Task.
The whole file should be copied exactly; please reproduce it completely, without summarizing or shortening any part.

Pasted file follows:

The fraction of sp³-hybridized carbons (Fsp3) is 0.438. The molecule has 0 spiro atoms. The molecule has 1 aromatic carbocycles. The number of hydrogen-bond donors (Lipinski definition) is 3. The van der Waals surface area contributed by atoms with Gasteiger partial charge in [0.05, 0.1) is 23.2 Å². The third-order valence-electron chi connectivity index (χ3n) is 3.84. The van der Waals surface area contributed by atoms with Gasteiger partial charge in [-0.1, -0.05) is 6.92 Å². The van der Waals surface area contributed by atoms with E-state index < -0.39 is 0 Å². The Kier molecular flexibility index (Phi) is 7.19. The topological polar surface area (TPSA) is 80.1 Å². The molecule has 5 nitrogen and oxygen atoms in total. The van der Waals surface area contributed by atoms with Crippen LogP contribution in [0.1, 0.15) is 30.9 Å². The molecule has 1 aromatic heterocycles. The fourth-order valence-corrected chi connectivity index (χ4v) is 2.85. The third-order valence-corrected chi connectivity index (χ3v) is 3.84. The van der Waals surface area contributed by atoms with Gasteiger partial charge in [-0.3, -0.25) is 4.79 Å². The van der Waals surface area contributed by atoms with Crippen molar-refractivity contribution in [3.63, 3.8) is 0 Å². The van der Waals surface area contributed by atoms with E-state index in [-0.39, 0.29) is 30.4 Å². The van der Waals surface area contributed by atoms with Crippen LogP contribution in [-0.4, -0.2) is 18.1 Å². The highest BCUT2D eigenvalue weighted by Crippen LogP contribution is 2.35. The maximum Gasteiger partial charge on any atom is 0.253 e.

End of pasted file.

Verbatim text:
The fraction of sp³-hybridized carbons (Fsp3) is 0.438. The molecule has 0 spiro atoms. The molecule has 1 aromatic carbocycles. The number of hydrogen-bond donors (Lipinski definition) is 3. The van der Waals surface area contributed by atoms with Gasteiger partial charge in [0.05, 0.1) is 23.2 Å². The third-order valence-electron chi connectivity index (χ3n) is 3.84. The van der Waals surface area contributed by atoms with Gasteiger partial charge in [-0.1, -0.05) is 6.92 Å². The van der Waals surface area contributed by atoms with E-state index < -0.39 is 0 Å². The Kier molecular flexibility index (Phi) is 7.19. The topological polar surface area (TPSA) is 80.1 Å². The molecule has 5 nitrogen and oxygen atoms in total. The van der Waals surface area contributed by atoms with Crippen LogP contribution in [0.1, 0.15) is 30.9 Å². The molecule has 1 aromatic heterocycles. The fourth-order valence-corrected chi connectivity index (χ4v) is 2.85. The third-order valence-corrected chi connectivity index (χ3v) is 3.84. The van der Waals surface area contributed by atoms with Gasteiger partial charge in [-0.3, -0.25) is 4.79 Å². The van der Waals surface area contributed by atoms with Crippen molar-refractivity contribution in [3.63, 3.8) is 0 Å². The van der Waals surface area contributed by atoms with E-state index in [-0.39, 0.29) is 30.4 Å². The van der Waals surface area contributed by atoms with Crippen LogP contribution in [-0.4, -0.2) is 18.1 Å². The highest BCUT2D eigenvalue weighted by Crippen LogP contribution is 2.35. The maximum Gasteiger partial charge on any atom is 0.253 e.